Seanad debates

Friday, 30 June 2006

Criminal Justice Bill 2004: Second Stage.


12:00 pm

John Minihan (Progressive Democrats)

Preserving and promoting justice for Irish citizens is a core objective of my party. In Government, the party has striven at every opportunity to ensure that the Ireland of 2006 is as safe as possible. Today's legislation is a significant part of that process. Certain Members have expressed dissatisfaction with the delay in bringing forward this legislation but when one considers the inclusive manner adopted by the Minister and the Government in preparing it, from the day it announced its intention to do so, we see in the legislation before us the benefits and rewards of that work.

We are working to make Ireland safe. Although Ireland is a comparatively safe place by any reasonable assessment, that fact might be lost in some of contributions by Members today. Reference is often made to the everyday practices and habits we took for granted years ago, such as the key left in the door, the window left open, the keys left in the car and so forth. People wondered why anybody would need a house alarm. However, these norms have disappeared. This is the case everywhere as society has moved on.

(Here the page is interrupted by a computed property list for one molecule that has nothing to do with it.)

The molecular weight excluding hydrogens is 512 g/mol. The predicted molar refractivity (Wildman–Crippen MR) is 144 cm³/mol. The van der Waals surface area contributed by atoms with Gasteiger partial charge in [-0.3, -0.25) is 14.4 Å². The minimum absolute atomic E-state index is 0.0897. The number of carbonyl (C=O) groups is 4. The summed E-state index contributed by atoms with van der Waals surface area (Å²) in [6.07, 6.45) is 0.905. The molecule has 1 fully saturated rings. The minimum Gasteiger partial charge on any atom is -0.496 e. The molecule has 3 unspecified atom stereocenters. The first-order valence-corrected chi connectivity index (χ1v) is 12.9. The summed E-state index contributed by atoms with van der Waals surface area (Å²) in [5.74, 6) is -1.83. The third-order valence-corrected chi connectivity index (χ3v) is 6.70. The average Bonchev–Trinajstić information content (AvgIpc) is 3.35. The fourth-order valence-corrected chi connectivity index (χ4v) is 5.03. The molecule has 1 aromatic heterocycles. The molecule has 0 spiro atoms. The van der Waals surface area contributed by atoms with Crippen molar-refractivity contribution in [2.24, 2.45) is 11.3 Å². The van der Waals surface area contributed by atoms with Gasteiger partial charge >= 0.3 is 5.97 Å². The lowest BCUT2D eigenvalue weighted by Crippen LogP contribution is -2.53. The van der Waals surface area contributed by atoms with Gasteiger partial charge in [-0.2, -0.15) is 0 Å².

Two points must be made. The first is that although our society has changed and must change, it is still comparatively safe. Second, we must recognise that there exists in society elements and forces whose objectives and modus operandi threaten the property and well-being of decent citizens. The political game we play consists of a manipulation of these two facts. That is accepted, if slightly odd. The Progressive Democrats prefer a factual and constructive debate. The first of the two points will be challenged by the Opposition while the second will be amplified.

People in this country are entitled to view Ireland as comparatively safe. Despite our high speed and high tech societal changes and what those changes bring in terms of challenges, the level of headline crime in Ireland in 2005 was lower than it was in 2002. We can argue until 2022, and I see it starting already, about the effects of societal change but even a cursory glance at population numbers tells a clear story. A total of 3.5 million people lived in this country in 1995; 4.1 million live here today. That is a total of 600,000 extra people but the incidence of crime per 1,000 of the population dropped from 29 to 24.6 over that period. By any fair assessment against other Western democracies, Ireland's crime rate is low.


No comments

Log in or join to post a public comment.